DENVER (AP) — Health insurance premiums are expected to stay stable next year for individuals buying coverage on the Colorado insurance exchange, continuing a cost-saving trend under a state-run program that covers the most expensive cases, Gov. Jared Polis said Tuesday.
Individuals buying on the exchange are expected to save more than 24% next year compared with what they would pay if they had to purchase coverage without the state program, the Democratic governor said in a statement. The average cost will be 1.4% more than this year, according to preliminary estimates.
The estimated savings are based on private insurers’ proposed plans for next year that were submitted to the Division of Insurance for approval. Final plans and rates will be released in October, ahead of the 2022 buying period that starts Nov. 1.
The state covers the highest-cost cases under the so-called reinsurance program that began in 2019, allowing insurers to moderate their rates. It’s also allowed them to extend their coverage, especially in rural areas where scarce, if any, competition in the past delivered some of the nation’s highest premiums for many regions of Colorado.
Next year, just one of Colorado’s 64 counties — Jackson County, in the northern part of the state — will have a single carrier on the individual market next year, compared with 10 counties this year and 22 counties in 2020, Polis said.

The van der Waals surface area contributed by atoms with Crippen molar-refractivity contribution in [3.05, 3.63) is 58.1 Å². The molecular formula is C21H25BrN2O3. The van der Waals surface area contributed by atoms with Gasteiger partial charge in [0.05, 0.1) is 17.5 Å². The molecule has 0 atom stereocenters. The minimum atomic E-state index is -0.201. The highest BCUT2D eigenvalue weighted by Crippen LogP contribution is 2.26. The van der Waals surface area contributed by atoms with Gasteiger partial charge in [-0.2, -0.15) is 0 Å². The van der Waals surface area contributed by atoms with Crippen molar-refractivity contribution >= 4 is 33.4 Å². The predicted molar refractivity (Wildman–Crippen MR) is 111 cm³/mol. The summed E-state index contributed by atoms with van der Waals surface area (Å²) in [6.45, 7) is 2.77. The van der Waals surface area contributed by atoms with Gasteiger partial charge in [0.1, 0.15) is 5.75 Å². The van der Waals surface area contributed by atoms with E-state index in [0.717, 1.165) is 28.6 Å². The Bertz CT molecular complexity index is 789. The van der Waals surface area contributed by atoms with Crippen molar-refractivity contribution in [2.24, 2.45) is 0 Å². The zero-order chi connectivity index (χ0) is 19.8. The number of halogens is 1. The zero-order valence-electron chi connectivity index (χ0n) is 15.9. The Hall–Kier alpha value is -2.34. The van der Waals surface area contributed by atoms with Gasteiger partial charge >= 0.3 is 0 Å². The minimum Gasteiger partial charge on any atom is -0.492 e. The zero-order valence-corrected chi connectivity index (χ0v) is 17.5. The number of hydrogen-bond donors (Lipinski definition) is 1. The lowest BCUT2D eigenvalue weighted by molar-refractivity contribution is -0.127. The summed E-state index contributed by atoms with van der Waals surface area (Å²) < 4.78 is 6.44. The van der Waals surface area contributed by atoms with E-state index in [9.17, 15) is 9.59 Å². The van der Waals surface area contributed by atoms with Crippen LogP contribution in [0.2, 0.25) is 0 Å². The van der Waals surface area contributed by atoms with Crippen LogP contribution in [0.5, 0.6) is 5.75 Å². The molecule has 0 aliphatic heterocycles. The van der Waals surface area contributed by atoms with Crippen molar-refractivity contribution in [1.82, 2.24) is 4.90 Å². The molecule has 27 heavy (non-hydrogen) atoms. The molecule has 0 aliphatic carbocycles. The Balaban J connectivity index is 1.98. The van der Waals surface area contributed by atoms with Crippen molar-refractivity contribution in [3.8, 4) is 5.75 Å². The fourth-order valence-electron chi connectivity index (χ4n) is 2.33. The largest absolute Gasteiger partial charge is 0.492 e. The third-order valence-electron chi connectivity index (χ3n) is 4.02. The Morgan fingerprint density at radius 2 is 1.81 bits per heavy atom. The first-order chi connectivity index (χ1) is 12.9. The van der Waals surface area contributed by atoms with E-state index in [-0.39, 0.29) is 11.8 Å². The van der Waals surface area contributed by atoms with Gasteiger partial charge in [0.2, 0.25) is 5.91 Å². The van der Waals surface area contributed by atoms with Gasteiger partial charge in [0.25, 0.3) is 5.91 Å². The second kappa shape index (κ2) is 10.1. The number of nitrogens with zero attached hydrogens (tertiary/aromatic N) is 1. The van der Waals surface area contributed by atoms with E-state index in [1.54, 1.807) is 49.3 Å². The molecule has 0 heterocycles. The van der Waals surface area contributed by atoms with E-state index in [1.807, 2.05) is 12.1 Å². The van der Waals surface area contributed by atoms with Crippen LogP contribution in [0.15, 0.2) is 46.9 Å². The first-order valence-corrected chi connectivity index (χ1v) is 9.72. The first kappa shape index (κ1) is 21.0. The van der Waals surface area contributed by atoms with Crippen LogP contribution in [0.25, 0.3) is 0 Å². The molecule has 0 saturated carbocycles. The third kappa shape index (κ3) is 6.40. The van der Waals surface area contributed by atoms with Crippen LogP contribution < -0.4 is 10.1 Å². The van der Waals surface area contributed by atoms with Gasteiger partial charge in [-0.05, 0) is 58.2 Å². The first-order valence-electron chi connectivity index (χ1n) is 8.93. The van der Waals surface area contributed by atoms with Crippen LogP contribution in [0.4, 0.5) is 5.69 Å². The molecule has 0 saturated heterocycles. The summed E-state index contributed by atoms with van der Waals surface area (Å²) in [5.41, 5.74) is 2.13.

“We need to do more, but our effort to save people money on health care is working,” he said.
Premium increases and rates vary. In western Colorado — long an area hard hit by lack of competition — the Division of Insurance estimates individual premiums may increase by 7.7% next year. But what individuals will pay there will be nearly 40% less than if they didn’t have the state program’s backing, the division says.
For small businesses of 100 employees and less, insurers plan to offer 550 plans statewide on the exchange, with an estimated average 5.3% premium increase over this year.
Residents can look forward to future savings thanks to a new law requiring insurers to offer a standard state-supervised health plan to individuals and small businesses starting in 2023. By 2025, it requires premium reductions of 15% from plans offered now.
The law also provides for possible sanctions for hospitals and other health care providers that don’t participate in lowering costs under the “Colorado Option” plan to be developed by the state, insurers, and health care providers this year.
Polis has made health care accessibility and affordability top priorities since his 2018 election.
He and Democrats who control the Legislature are seeking to import cheaper prescription drugs from abroad, address inequities in health care exposed by the coronavirus pandemic, mandate hospital price transparency, drive down prescription drug costs, cap insulin prices and bolster mental health care, among many other initiatives.